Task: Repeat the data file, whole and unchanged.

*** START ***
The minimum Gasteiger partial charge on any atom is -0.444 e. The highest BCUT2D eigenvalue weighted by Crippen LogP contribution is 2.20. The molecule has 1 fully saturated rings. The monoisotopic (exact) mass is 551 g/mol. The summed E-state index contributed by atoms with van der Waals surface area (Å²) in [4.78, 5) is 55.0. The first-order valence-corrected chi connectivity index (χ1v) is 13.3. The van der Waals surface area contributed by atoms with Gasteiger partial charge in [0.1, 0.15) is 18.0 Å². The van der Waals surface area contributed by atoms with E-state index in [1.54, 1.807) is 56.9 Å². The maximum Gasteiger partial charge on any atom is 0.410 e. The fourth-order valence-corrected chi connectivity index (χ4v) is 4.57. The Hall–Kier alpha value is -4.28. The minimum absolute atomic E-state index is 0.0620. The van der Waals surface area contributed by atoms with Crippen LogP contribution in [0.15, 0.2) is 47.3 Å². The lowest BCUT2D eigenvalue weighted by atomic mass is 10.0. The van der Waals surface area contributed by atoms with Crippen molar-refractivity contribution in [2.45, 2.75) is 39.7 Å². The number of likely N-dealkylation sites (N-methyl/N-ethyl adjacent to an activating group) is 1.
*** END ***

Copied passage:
The minimum Gasteiger partial charge on any atom is -0.444 e. The highest BCUT2D eigenvalue weighted by Crippen LogP contribution is 2.20. The molecule has 1 fully saturated rings. The monoisotopic (exact) mass is 551 g/mol. The summed E-state index contributed by atoms with van der Waals surface area (Å²) in [4.78, 5) is 55.0. The first-order valence-corrected chi connectivity index (χ1v) is 13.3. The van der Waals surface area contributed by atoms with Gasteiger partial charge in [0.1, 0.15) is 18.0 Å². The van der Waals surface area contributed by atoms with E-state index in [1.54, 1.807) is 56.9 Å². The maximum Gasteiger partial charge on any atom is 0.410 e. The fourth-order valence-corrected chi connectivity index (χ4v) is 4.57. The Hall–Kier alpha value is -4.28. The minimum absolute atomic E-state index is 0.0620. The van der Waals surface area contributed by atoms with Crippen LogP contribution in [0.15, 0.2) is 47.3 Å². The lowest BCUT2D eigenvalue weighted by atomic mass is 10.0. The van der Waals surface area contributed by atoms with Crippen molar-refractivity contribution in [2.45, 2.75) is 39.7 Å². The number of likely N-dealkylation sites (N-methyl/N-ethyl adjacent to an activating group) is 1.